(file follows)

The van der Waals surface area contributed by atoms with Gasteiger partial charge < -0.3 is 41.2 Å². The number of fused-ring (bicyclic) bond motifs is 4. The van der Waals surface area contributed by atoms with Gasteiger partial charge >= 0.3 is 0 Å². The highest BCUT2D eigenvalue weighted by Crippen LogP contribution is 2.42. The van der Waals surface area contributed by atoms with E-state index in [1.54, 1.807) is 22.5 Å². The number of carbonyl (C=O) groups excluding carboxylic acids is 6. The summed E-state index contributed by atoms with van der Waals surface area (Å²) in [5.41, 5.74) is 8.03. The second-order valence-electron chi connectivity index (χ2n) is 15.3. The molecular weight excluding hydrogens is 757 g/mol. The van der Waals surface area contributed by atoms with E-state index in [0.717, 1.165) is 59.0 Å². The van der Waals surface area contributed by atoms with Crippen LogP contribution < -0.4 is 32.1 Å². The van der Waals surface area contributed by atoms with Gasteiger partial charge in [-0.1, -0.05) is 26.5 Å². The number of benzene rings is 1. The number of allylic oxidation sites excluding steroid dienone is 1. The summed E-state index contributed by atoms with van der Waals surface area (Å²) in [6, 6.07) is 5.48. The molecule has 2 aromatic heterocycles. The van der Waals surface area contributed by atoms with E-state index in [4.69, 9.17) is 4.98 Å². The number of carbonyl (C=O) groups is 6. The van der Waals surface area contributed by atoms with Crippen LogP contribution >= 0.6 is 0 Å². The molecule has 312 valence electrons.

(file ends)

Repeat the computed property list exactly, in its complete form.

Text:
The van der Waals surface area contributed by atoms with Gasteiger partial charge < -0.3 is 41.2 Å². The number of fused-ring (bicyclic) bond motifs is 4. The van der Waals surface area contributed by atoms with Gasteiger partial charge >= 0.3 is 0 Å². The highest BCUT2D eigenvalue weighted by Crippen LogP contribution is 2.42. The van der Waals surface area contributed by atoms with E-state index in [1.54, 1.807) is 22.5 Å². The number of carbonyl (C=O) groups excluding carboxylic acids is 6. The summed E-state index contributed by atoms with van der Waals surface area (Å²) in [5.41, 5.74) is 8.03. The second-order valence-electron chi connectivity index (χ2n) is 15.3. The molecular weight excluding hydrogens is 757 g/mol. The van der Waals surface area contributed by atoms with E-state index in [0.717, 1.165) is 59.0 Å². The van der Waals surface area contributed by atoms with Crippen LogP contribution < -0.4 is 32.1 Å². The van der Waals surface area contributed by atoms with Gasteiger partial charge in [-0.1, -0.05) is 26.5 Å². The number of benzene rings is 1. The number of allylic oxidation sites excluding steroid dienone is 1. The summed E-state index contributed by atoms with van der Waals surface area (Å²) in [6, 6.07) is 5.48. The molecule has 2 aromatic heterocycles. The van der Waals surface area contributed by atoms with E-state index in [4.69, 9.17) is 4.98 Å². The number of carbonyl (C=O) groups is 6. The van der Waals surface area contributed by atoms with Crippen LogP contribution >= 0.6 is 0 Å². The molecule has 312 valence electrons.